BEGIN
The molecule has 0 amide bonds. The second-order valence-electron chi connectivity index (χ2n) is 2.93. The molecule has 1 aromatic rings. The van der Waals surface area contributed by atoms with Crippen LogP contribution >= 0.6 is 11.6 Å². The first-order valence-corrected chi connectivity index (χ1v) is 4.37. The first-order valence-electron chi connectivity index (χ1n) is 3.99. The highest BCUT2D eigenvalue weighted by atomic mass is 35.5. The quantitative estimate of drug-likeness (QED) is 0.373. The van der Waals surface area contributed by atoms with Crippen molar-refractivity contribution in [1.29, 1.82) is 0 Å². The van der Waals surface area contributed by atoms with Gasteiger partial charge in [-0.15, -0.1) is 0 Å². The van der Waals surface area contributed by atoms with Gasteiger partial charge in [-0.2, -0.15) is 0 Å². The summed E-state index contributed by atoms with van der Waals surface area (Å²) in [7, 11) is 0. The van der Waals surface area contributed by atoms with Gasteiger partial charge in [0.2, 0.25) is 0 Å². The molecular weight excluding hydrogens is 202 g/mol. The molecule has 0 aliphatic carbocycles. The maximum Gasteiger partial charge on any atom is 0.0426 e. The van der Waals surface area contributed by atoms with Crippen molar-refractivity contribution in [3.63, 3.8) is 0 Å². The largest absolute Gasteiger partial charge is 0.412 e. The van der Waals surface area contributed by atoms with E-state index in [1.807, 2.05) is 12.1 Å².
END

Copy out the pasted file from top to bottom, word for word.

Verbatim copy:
The molecule has 0 amide bonds. The second-order valence-electron chi connectivity index (χ2n) is 2.93. The molecule has 1 aromatic rings. The van der Waals surface area contributed by atoms with Crippen LogP contribution >= 0.6 is 11.6 Å². The first-order valence-corrected chi connectivity index (χ1v) is 4.37. The first-order valence-electron chi connectivity index (χ1n) is 3.99. The highest BCUT2D eigenvalue weighted by atomic mass is 35.5. The quantitative estimate of drug-likeness (QED) is 0.373. The van der Waals surface area contributed by atoms with Crippen molar-refractivity contribution in [1.29, 1.82) is 0 Å². The van der Waals surface area contributed by atoms with Gasteiger partial charge in [-0.15, -0.1) is 0 Å². The van der Waals surface area contributed by atoms with Gasteiger partial charge in [-0.2, -0.15) is 0 Å². The summed E-state index contributed by atoms with van der Waals surface area (Å²) in [7, 11) is 0. The van der Waals surface area contributed by atoms with Gasteiger partial charge in [0.2, 0.25) is 0 Å². The molecular weight excluding hydrogens is 202 g/mol. The molecule has 0 aliphatic carbocycles. The maximum Gasteiger partial charge on any atom is 0.0426 e. The van der Waals surface area contributed by atoms with Crippen molar-refractivity contribution in [3.63, 3.8) is 0 Å². The largest absolute Gasteiger partial charge is 0.412 e. The van der Waals surface area contributed by atoms with E-state index in [1.807, 2.05) is 12.1 Å².